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In his 1996 collection Trying To Save Piggy Sneed, John Irving wrote that his friend and mentor, the late Kurt Vonnegut, once asked him if he thought there was something "intrinsically funny" about words like peek and peer, which he felt Irving used to the point of "self-conscious cuteness." Irving admitted that Vonnegut was right about the cuteness, which pervaded his first five novels to an alarming, though hilarious, degree, but which began to fade with The Cider House Rules and was largely gone by A Widow for One Year.

In Last Night in Twisted River, Irving's 12th novel, his style is anything but cute. Throughout the 1970s and '80s, the old Irving played with language the way a kitten plays with yarn, but the 21st-century Irving uses it to weave a serious yet colourful tapestry of love, guilty consciences, broken hearts and triumphant survival.





The result is a flawed but mature work by one of our most accomplished writers. Though it unfortunately lacks the gleeful abandon and glib joie de vivre of his first several books, and mercifully lacks the plodding flatness of his next few, we are consoled by the sage, musing style of a man who wishes to make some sense of the passions and fears that have held him in a death grip for nearly 70 years.

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Twisted River is about the relationships among three men: Dominic Baciagalupo, an Italian-American cook with a warm heart and a bad limp; his son, Danny, who resembles his father, save for the limp; and the outdoorsy, hard-drinking Ketchum, their friend and protector. In 1954, after an inadvertent tragedy, Dominic and Danny flee the rural New Hampshire logging camp where they lived in order to escape the wrath of a bad cop named Constable Carl.

Ketchum stays behind to throw their nemesis off the trail, then spends the next five decades apprising them of Constable Carl's progress in finding them, as father and son bounce around New England, thence to the Midwest, and finally to Toronto. Amid all this, Danny gets a scholarship to Exeter, after which he goes to university and becomes a famous novelist, his career mirroring every step of Irving's own.

In fact, as much as this is a story about love and loss, it also seems to be a story about John Irving. Readers familiar with Irving's life will find the number of similarities not only striking but perhaps even perplexing, for in places it seems that he chose not to invent a fictional life for his co-protagonist but to model Danny literally after himself. It is in these passages, especially in the middle third of the book, that the story feels bogged down.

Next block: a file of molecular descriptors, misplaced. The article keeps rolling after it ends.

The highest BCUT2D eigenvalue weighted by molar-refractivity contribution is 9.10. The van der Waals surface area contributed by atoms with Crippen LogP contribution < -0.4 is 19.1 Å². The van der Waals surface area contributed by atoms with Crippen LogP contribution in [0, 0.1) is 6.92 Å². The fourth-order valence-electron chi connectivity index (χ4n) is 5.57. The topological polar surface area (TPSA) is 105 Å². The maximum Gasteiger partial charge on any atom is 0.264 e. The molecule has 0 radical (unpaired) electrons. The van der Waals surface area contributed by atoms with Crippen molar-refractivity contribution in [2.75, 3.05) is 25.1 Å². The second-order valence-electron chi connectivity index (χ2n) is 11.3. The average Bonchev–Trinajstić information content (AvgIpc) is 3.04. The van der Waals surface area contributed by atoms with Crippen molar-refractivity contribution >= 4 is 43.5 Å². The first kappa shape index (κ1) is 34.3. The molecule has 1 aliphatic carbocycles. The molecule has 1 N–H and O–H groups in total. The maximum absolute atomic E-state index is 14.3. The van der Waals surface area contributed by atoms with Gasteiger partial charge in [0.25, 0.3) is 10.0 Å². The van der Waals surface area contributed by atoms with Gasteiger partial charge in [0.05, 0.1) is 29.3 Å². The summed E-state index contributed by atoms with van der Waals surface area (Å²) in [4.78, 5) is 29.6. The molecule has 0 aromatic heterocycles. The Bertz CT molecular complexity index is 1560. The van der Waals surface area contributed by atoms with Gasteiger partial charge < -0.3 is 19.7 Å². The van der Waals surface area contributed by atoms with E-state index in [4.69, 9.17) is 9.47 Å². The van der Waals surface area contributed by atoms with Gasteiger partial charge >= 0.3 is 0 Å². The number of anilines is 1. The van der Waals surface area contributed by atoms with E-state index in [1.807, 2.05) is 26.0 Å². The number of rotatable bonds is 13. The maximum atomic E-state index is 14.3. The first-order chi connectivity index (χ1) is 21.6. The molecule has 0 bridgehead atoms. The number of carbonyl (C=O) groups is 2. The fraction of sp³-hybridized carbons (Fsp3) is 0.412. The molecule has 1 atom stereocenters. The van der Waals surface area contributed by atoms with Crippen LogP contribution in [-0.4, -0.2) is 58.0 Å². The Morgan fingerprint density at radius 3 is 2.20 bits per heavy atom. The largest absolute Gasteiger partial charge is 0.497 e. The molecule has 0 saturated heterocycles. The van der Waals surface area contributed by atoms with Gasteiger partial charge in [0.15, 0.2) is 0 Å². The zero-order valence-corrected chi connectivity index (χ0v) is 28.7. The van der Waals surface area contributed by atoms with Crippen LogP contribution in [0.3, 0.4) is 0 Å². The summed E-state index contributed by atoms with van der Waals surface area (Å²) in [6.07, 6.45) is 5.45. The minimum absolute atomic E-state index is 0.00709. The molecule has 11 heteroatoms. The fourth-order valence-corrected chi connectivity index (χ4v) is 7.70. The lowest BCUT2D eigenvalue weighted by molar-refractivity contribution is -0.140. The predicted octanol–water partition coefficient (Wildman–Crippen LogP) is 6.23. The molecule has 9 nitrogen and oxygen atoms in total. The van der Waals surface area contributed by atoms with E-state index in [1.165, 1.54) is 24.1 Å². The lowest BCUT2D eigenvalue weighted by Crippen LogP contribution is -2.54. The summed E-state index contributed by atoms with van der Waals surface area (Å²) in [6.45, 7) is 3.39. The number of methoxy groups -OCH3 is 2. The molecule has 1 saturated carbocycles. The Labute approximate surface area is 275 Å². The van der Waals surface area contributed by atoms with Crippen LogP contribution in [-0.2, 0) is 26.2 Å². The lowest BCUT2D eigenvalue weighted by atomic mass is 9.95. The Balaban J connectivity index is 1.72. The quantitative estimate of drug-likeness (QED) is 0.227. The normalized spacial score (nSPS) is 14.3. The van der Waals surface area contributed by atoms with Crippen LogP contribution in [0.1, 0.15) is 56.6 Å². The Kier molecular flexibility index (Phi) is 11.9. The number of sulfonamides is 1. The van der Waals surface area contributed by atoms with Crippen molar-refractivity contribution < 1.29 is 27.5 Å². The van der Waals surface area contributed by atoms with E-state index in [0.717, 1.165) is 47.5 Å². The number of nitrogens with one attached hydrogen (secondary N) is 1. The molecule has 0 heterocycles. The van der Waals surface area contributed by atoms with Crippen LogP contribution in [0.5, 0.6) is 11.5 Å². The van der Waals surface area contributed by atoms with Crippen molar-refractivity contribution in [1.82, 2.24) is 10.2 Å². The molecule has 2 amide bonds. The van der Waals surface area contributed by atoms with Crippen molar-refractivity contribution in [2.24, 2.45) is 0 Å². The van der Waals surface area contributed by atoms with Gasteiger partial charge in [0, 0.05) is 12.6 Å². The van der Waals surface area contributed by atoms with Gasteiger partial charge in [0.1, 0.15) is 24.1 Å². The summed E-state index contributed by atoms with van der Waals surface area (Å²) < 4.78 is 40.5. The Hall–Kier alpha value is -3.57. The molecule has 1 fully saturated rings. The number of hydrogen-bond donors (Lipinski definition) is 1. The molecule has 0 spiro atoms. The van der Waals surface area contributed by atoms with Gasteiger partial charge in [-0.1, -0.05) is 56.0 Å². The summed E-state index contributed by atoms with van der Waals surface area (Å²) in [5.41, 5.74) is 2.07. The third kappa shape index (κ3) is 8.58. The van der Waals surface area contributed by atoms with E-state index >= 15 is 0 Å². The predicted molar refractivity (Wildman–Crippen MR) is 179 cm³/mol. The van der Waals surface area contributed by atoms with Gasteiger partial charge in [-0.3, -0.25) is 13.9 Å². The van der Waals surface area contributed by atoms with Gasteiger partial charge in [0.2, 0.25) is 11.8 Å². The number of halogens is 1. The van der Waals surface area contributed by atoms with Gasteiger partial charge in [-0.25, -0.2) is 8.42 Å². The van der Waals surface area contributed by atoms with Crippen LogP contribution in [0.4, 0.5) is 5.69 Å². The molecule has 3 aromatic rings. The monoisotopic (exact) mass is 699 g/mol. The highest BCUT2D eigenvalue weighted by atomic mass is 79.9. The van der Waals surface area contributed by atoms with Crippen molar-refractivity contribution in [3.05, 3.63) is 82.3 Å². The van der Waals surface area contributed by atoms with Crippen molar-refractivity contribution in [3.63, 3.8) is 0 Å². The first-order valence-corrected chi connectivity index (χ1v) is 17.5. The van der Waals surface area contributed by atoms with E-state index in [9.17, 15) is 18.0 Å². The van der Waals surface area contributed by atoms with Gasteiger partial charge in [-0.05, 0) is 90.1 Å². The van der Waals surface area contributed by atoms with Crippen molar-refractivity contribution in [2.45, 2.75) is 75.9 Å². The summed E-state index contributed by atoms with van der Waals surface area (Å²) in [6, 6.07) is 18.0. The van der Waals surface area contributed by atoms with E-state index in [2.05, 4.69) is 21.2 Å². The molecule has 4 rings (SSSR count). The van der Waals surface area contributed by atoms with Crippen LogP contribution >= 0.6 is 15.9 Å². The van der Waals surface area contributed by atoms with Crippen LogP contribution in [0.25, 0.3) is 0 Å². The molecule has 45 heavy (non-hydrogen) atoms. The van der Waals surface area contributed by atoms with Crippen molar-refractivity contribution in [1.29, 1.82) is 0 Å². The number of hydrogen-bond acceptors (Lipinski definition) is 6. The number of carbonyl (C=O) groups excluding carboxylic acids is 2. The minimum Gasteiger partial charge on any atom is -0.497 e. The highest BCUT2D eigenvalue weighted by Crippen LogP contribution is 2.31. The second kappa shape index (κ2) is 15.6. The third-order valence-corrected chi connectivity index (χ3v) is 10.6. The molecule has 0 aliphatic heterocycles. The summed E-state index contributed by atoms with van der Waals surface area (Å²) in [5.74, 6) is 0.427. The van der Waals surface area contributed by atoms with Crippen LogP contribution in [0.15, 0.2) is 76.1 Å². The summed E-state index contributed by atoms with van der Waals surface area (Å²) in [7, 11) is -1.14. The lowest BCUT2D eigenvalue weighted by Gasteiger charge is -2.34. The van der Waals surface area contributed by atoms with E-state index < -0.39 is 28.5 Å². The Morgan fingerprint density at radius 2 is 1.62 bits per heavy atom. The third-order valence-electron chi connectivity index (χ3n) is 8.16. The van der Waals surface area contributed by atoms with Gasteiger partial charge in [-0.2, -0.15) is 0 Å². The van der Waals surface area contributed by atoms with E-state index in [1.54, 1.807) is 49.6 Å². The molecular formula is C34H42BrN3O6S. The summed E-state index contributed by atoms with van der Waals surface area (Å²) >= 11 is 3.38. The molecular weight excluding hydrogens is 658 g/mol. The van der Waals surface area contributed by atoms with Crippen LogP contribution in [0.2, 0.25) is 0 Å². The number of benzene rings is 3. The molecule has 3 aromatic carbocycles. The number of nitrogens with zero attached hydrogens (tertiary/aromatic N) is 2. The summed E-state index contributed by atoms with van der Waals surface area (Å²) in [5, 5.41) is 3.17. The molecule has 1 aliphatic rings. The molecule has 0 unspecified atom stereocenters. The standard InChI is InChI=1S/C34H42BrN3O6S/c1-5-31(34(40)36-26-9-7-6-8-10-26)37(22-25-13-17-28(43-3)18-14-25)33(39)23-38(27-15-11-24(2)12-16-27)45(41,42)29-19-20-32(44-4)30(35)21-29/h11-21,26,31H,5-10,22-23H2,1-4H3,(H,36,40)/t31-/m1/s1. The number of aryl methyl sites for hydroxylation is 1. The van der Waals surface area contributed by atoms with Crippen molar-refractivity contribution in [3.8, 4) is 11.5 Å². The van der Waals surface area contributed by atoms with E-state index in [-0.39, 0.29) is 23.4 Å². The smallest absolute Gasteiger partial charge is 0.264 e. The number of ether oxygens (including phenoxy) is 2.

Danny's fourth novel is a big success, as was Irving's; Danny teaches at the Iowa Writers' Workshop, as did Irving; Danny writes the endings to his books first, as Irving is wont to do; and on and on. Some of Irving's fellow authors even appear, undisguised, as friends of Danny's. Vonnegut makes two cameos, and we also briefly encounter the late John Cheever, the late Raymond Carver and the poet Marvin Bell. When reality intrudes upon fiction like this, the result is often jarring, a puncturing of the pleasant illusion that is one of the purposes of reading. Readers might be forgiven for wondering at points why Irving didn't simply write another memoir, for that is partly what Twisted River seems to be.

But the rest is classic Irving, in the sense that many of the themes and symbols he has been using ever since he wrote Setting Free the Bears, his brilliant first novel of 1968, are present: bears, tragedy and casual sex, not to mention various severed body parts, wrestlers, motorcycles and irresponsible dog owners.

Though the cuteness is gone, the humour is not. As is also common Irving fare, Danny engages in a series of incestuous relationships with a couple of cousins and an aunt. Although this is tamer than the brother-on-sister action of The Hotel New Hampshire, it's still deliciously wrong, which is one of the reasons Irving's work is so much fun to read. We know now, however, that Irving roots such scenes not in childish delight at violating social taboos, but in painful memories of his own childhood abuse. It's not funny any more.

As he moves into what might be termed his late period, Irving is exploring more deeply than ever the true motivation behind a novelist's need to write. It's a question he has pursued in many of his novels, but he has opened the window onto himself wider here than ever. Danny is obsessed with his work, sparing time and energy only for the people he loves most: Dominic; Ketchum; his son, Joe, whose birth saved him from having to go to Vietnam; and various women characters who move in and out of his life like leaves on the wind. What manifestation of self-torture is this?, Dominic asks himself of one of the more disturbing scenes in one of his son's novels. He understands instinctively the real reason that his son is driven to produce. It's because Danny is haunted not just by what he did in the logging camp on Twisted River, but by what he's afraid of the world doing to him.

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Irving has laid bare his own self-torture in this work. It's a mark of his storytelling skill that we somehow feel uplifted watching Danny struggle to slay his demons, even in those moments when the demons seem to be winning.

Readers familiar with Irving's oeuvre will not only appreciate this latest attempt to unearth that which is most fundamental to the human experience, but will also celebrate the fact that the author of masterful works such as The Cider House Rules and A Prayer for Owen Meany seems to be back - older, yes, but definitely wiser, a mellow vintage that is all the better for its time spent in the cellar, waiting to be uncorked.

William Kowalski is the author of Eddie's Bastard and three other novels.

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